Nafaanra (sometimes written Nafaara, pronounced [nafãːra]) is a Senufo language spoken in northwest Ghana, along the border with Côte d'Ivoire, east of Bondouko. It is spoken by approximately 61,000 people.Its speakers call themselves Nafana; others call them Banda or Mfantera. Like other Senufo languages, Nafaanra is a tonal language. It is somewhat of an outlier in the Senufo language group, with the geographically closest relatives, the Southern Senufo Tagwana-Djimini languages, approximately 200 kilometres (120 mi) to the west, on the other side of Comoé National Park.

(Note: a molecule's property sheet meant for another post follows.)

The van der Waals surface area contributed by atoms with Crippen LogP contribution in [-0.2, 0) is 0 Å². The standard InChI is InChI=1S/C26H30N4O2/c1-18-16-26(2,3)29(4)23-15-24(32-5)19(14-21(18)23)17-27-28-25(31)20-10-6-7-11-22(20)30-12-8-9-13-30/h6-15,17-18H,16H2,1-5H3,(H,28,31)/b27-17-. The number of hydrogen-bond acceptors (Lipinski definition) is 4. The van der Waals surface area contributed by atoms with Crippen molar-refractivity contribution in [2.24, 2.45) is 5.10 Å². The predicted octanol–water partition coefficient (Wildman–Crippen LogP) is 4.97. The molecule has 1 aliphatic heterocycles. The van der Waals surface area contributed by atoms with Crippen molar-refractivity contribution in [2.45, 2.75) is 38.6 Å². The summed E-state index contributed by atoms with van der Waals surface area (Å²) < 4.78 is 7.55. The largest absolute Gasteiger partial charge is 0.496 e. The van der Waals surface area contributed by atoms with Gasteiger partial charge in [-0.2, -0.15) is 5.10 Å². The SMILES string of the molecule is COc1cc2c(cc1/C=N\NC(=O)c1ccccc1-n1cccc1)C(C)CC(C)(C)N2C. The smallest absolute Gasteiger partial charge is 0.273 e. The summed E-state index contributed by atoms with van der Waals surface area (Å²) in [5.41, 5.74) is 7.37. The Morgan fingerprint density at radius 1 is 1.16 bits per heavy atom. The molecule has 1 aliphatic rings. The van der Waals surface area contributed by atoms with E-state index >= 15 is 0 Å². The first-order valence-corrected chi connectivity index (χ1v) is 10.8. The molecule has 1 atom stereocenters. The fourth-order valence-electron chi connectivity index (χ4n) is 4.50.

The basic word order is Subject Object Verb, similar to Latin and Japanese. Like other Niger-Congo languages it has a noun class system where nouns are classified according to five different genders, which also affects pronouns, adjectives and copulas. The phonology features a distinction between the length of vowels and whether they are oral or nasal (as in French or Portuguese). There are also three distinct tones, a feature shared with the other Senufo languages. Nafaanra grammar features both tense and aspect which are marked with particles. Numbers are mainly formed by adding cardinal numbers to the number 5 and by multiplying the numbers 10, 20 and 100.